July 2020

July 23, 2020

To Help you Pray this month for your Local Mosque Community.

This month Muslims in Canada and around the world celebrate the Waqf al Arafa, or The Day of Arafah, also called The Day of Repentance and Acceptance of Supplications.

The Hajj, a pilgrimage to Mecca during the 12th month of the lunar calendar is the final pillar of Islam. Those making the pilgrimage wear simple white cloth, and complete a series of rituals, including walking seven times around the Kaaba, touching the Black Stone, travelling seven times between two mountains, and symbolically stoning the Devil. Those participating in the Hajj hope to gain enlightenment.

At dawn, on the second day of the Hajj, Muslims make their way to a hillside and plain called Mount Arafah and the Plain of Arafah, which is the traditional site where Muhammad delivered his last sermon to his community in the final year of his life in 632 CE. The pilgrims stay awake at night to pray on the hill of Arafat. Muslims believe that part of the Qur'anic verse announcing that the religion of Islam had been perfected was revealed on this day. The day after is the first day of the major Islamic holiday of Eid ul-Adha.

Arafat Day falls on the 9th day of Dhu al-Hijjah, the twelfth and final month in the Islamic calendar. Because the exact day is based on lunar sightings, the date may vary between countries. This year it’s expected to fall on July 30 in the Arabic world, and in other parts of the world, on July 31.

We are living unprecedent times of self-isolation around the world and in Canada due to the Covid-19 pandemic. This has changed the way Muslims celebrate the Waqf al Arafa this year. Saudi Arabia recently informed the public that it will allow only a small number of pilgrims residing in the kingdom to perform the Hajj this year. No overseas visitors would be allowed.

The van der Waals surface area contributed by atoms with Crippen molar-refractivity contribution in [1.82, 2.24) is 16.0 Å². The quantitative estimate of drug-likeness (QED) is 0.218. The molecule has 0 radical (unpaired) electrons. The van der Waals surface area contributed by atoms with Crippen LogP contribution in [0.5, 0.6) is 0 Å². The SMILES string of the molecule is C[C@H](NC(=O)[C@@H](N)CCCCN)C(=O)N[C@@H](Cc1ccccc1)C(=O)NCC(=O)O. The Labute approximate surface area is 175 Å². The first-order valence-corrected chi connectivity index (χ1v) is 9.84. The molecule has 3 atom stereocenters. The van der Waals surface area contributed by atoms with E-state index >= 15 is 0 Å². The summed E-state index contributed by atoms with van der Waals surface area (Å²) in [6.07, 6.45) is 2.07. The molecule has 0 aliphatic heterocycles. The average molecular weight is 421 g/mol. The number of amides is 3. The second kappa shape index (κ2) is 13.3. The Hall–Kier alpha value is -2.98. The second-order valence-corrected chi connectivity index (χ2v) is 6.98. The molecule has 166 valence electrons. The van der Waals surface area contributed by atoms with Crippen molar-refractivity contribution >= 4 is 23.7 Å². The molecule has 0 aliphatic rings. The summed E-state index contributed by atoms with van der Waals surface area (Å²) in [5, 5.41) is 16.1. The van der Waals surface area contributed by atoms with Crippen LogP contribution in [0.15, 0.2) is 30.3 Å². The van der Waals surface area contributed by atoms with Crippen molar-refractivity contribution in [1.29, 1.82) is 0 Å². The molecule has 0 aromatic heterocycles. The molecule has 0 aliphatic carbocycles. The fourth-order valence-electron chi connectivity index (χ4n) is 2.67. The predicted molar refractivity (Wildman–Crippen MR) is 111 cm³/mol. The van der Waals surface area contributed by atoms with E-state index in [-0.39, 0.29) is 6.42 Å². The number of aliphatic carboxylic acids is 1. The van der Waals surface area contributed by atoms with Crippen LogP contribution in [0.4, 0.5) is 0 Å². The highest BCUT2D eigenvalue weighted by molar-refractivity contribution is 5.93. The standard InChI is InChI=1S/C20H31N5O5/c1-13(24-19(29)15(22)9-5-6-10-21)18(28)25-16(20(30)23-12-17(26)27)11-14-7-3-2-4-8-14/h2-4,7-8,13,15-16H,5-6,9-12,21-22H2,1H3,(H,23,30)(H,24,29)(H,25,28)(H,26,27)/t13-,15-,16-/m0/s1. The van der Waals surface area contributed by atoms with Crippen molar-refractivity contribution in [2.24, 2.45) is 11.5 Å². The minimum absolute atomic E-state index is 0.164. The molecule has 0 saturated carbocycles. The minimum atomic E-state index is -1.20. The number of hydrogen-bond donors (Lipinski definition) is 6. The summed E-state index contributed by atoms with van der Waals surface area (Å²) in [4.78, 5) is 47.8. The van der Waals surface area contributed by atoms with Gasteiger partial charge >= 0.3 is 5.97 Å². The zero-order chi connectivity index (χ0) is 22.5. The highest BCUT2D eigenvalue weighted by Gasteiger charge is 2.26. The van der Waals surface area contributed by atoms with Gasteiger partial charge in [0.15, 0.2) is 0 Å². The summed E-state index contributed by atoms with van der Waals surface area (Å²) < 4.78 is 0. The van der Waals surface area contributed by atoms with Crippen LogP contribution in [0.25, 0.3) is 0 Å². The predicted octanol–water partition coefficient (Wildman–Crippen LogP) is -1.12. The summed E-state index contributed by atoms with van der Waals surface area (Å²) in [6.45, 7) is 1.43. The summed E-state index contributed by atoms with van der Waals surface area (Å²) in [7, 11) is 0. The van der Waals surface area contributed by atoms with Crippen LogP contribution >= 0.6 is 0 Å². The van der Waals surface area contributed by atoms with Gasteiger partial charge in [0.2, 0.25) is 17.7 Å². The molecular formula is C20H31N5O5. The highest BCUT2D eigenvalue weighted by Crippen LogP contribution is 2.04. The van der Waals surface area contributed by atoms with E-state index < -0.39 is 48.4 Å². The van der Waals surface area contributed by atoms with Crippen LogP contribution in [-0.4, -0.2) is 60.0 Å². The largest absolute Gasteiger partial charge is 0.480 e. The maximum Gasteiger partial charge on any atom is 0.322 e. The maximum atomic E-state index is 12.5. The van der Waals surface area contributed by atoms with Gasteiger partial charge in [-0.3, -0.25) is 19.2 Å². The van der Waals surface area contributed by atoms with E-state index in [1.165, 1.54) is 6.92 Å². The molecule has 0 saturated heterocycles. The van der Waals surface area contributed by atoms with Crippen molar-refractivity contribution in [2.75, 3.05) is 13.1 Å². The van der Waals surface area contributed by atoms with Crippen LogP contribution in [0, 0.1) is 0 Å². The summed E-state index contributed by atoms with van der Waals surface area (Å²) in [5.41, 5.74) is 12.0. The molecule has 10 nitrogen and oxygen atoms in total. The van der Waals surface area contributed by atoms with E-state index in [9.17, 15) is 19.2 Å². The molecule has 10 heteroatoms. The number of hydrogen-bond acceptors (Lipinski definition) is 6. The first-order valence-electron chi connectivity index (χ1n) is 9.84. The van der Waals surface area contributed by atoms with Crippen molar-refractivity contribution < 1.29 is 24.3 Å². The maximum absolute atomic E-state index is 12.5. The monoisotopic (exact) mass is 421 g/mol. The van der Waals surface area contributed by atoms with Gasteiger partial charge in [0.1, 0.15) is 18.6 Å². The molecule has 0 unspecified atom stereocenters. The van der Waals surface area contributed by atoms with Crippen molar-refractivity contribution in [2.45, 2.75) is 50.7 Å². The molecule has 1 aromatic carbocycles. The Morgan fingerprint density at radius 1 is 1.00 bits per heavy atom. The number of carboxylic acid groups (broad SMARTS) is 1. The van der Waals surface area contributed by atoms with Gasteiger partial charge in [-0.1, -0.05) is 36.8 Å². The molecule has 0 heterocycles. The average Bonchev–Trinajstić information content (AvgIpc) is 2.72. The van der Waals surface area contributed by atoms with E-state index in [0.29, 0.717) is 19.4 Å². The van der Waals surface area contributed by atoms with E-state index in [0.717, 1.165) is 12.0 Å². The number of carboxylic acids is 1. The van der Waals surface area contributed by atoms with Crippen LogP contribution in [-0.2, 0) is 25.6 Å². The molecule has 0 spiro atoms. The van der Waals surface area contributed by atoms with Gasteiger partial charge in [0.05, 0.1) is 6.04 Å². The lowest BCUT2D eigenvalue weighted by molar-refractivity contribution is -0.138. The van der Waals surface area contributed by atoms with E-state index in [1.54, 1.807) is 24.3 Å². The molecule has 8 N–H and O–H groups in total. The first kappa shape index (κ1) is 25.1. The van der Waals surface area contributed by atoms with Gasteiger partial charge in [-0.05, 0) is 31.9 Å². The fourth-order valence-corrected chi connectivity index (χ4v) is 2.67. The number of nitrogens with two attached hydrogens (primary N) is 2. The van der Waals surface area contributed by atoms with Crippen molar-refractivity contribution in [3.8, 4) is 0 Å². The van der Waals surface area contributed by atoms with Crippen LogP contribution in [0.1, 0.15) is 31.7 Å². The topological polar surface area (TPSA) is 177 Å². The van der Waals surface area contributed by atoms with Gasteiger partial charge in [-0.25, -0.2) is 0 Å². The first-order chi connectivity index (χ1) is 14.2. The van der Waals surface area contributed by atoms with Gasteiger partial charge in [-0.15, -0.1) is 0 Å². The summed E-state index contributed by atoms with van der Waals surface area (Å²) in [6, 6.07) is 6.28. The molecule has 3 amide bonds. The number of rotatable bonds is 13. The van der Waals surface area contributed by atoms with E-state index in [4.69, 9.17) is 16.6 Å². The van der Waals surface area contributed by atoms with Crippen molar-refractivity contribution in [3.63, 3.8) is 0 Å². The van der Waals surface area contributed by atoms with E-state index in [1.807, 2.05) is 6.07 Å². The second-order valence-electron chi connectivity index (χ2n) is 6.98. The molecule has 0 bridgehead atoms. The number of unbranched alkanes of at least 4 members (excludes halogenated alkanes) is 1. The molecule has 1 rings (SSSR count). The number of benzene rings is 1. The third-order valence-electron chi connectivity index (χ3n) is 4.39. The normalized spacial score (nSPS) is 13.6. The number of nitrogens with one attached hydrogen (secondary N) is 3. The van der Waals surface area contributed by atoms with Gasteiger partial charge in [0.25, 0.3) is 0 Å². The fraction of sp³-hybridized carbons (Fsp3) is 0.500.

Because this day is known as the day of repentance, those who did not go to Hajj, or are unable to go, can spend their day fasting to repent their sins. 

With this celebration in mind, let’s:

  • Pray that your Muslim neighbours would experience the intimacy of a restored relationship with God, and the indwelling of the Holy Spirit;
  • Pray that Muslims would experience the deep forgiveness of sin through the shedding of Jesus’s blood on the cross and that they would freely receive God’s abundant love for them;
  • Pray for God to draw Muslims to Jesus, and to unveil their spiritual eyes so that they can freely accept His gift of eternal life;
  • Pray that Muslims in Canada and around the world who might feel condemned for not being able to go to Hajj this year, find Jesus, as they seek Allah’s favor and forgiveness for their sins; 
  • Pray that your Muslim neighbours would come to know the unending mercy of God as found in Jesus Christ our Saviour and Lord.

About Loving Muslims Together

Loving Muslims Together exists because God’s love, demonstrated through Jesus Christ, is for Muslims. We function as local networks across Canada. We work to connect people and churches to opportunities, training and resources to help them build bridges to their Muslim neighbours, living out God’s love in word and deed.

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Mosque communities are often the target of hate and racism, but we are called to love. Perhaps the most loving thing we can do is to pray. Use this monthly blog to help inspire prayers of love and compassion for those who call your neighbourhood mosque their home.
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No one is born hating another person because of the color of his skin or his background or his religion.

Nelson Mandela

You shall love the Lord your God with all your heart, all your soul, all your strength and all your mind. And your neighbor as yourself.